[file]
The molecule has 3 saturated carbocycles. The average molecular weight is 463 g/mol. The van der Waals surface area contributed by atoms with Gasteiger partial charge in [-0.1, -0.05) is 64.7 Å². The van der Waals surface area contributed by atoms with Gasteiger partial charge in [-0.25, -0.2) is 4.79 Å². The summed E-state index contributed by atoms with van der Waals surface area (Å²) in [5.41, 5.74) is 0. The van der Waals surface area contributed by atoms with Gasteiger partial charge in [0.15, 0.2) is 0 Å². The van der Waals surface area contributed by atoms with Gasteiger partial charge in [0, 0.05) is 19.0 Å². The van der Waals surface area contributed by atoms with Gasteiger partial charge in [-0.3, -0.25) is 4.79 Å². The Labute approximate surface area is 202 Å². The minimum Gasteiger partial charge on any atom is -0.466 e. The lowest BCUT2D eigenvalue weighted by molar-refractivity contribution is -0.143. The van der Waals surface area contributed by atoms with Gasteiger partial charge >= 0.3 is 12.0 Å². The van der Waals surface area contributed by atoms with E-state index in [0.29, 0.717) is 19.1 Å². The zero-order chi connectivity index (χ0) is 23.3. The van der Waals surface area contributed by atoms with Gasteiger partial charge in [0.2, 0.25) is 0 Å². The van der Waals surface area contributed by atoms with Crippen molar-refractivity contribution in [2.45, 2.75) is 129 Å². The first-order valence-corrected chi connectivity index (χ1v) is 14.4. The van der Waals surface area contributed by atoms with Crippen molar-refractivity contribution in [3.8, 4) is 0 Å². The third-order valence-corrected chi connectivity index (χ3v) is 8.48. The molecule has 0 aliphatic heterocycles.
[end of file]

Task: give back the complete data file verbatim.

The molecule has 3 saturated carbocycles. The average molecular weight is 463 g/mol. The van der Waals surface area contributed by atoms with Gasteiger partial charge in [-0.1, -0.05) is 64.7 Å². The van der Waals surface area contributed by atoms with Gasteiger partial charge in [-0.25, -0.2) is 4.79 Å². The summed E-state index contributed by atoms with van der Waals surface area (Å²) in [5.41, 5.74) is 0. The van der Waals surface area contributed by atoms with Gasteiger partial charge in [0.15, 0.2) is 0 Å². The van der Waals surface area contributed by atoms with Gasteiger partial charge in [0, 0.05) is 19.0 Å². The van der Waals surface area contributed by atoms with Gasteiger partial charge in [-0.3, -0.25) is 4.79 Å². The Labute approximate surface area is 202 Å². The minimum Gasteiger partial charge on any atom is -0.466 e. The lowest BCUT2D eigenvalue weighted by molar-refractivity contribution is -0.143. The van der Waals surface area contributed by atoms with Gasteiger partial charge >= 0.3 is 12.0 Å². The van der Waals surface area contributed by atoms with E-state index in [0.29, 0.717) is 19.1 Å². The zero-order chi connectivity index (χ0) is 23.3. The van der Waals surface area contributed by atoms with Gasteiger partial charge in [0.2, 0.25) is 0 Å². The van der Waals surface area contributed by atoms with Crippen molar-refractivity contribution in [2.45, 2.75) is 129 Å². The first-order valence-corrected chi connectivity index (χ1v) is 14.4. The van der Waals surface area contributed by atoms with Crippen molar-refractivity contribution in [3.8, 4) is 0 Å². The third-order valence-corrected chi connectivity index (χ3v) is 8.48. The molecule has 0 aliphatic heterocycles.